Choudary has regularly attended public marches, and following a protest march outside the Danish Embassy in London on 3 February 2006, held in response to the Jyllands-Posten Muhammad cartoons controversy, he was a member of a panel of interviewees on the BBC news programme, Newsnight. He defended Muslims in Britain, saying that "we live in peace with the host community, we are not allowed to target people here", and claimed that the police had inspected and allowed the controversial placards used in the demonstration. Choudary was heavily criticised by his fellow panellists, who included the MP for Keighley Ann Cryer, Humera Khan, of the al-Nisa Muslim Women's Group (who accused him of demonising Islam), vice-chair of the Conservative Party Sayeeda Warsi, professor Tariq Ramadan (who claimed that Choudary's actions were designed to evoke a strong response from the media), and leader of the UK Independence Party Roger Knapman. On 15 March 2006 he was among five men arrested in connection with the demonstration, which had been organised by al Ghurabaa. He was arrested again on 4 May at Stansted Airport for an alleged breach of bail, and charged with organising the protest without notifying police. He was bailed to appear before Bow Street Magistrates Court on 11 May. On 4 July 2006 he was convicted and fined £500 with £300 court costs.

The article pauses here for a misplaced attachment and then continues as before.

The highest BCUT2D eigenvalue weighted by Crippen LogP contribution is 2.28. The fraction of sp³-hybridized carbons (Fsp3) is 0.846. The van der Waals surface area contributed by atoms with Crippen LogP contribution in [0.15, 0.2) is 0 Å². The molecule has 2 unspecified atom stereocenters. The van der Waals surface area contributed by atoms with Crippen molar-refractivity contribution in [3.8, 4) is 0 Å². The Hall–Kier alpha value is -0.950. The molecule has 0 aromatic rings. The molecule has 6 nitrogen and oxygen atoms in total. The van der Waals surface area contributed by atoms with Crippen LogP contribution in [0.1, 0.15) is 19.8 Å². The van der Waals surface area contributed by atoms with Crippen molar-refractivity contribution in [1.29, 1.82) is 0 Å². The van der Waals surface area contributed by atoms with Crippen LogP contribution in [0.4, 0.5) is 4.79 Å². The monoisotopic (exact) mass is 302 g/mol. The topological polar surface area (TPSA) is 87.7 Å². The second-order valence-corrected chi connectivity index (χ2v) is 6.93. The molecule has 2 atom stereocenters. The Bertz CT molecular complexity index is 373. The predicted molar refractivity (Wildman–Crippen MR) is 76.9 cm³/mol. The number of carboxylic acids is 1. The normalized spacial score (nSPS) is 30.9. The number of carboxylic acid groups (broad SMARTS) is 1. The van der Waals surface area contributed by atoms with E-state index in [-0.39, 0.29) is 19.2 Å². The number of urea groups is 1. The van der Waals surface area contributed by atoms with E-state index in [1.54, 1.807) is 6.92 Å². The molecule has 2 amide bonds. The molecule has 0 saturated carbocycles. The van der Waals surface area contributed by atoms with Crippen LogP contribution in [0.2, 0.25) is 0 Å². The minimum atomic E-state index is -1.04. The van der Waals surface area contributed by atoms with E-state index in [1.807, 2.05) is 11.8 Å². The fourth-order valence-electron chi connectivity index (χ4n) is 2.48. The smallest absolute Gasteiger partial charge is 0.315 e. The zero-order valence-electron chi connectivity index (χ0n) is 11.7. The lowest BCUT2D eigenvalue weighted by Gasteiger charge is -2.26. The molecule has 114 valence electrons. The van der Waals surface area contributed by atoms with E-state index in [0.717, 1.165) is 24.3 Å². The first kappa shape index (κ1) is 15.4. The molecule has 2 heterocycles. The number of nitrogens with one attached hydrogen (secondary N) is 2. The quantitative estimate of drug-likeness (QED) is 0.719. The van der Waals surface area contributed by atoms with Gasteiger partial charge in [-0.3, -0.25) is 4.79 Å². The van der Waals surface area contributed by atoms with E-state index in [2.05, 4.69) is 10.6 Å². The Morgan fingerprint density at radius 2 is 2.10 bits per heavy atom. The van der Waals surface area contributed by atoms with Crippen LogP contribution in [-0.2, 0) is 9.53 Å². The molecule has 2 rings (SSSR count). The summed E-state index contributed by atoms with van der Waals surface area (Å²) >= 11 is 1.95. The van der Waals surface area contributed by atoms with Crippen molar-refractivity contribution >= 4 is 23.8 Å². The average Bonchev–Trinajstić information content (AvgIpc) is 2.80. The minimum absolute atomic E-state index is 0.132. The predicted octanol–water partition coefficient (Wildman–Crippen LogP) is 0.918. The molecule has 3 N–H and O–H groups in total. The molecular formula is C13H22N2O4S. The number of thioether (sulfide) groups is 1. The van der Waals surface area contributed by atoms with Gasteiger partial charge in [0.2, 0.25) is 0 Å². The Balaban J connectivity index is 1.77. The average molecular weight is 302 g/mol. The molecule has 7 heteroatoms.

The following day, at an Al Ghurabaa press conference at the Al Badr centre in Leyton, Choudary claimed that the blame for the London bombings lay with the British government, and said that the then-Prime Minister Tony Blair had "blood on his hands". He also urged Muslims to defend themselves against perceived attacks by "whatever means they have at their disposal", and referred to the 2 June 2006 Forest Gate raid in which Mohammed Abdul Kahar was shot in the shoulder. He encouraged Muslims not to co-operate with the police under any circumstances. Local council leader Clyde Loakes criticised Choudary's comments, stating "I am sure the vast majority of Waltham Forest residents do not support these views." Several days later, on 9 June 2006, Choudary organised a demonstration outside the Forest Gate police station in London, to protest against the arrest of the Forest Gate men. About 35 men and 15 women attended the demonstration. The family of the two men said that the police raid represented "barbaric and horrific actions", but that an extremist protest would "only give another opportunity for our community to be portrayed in a negative light".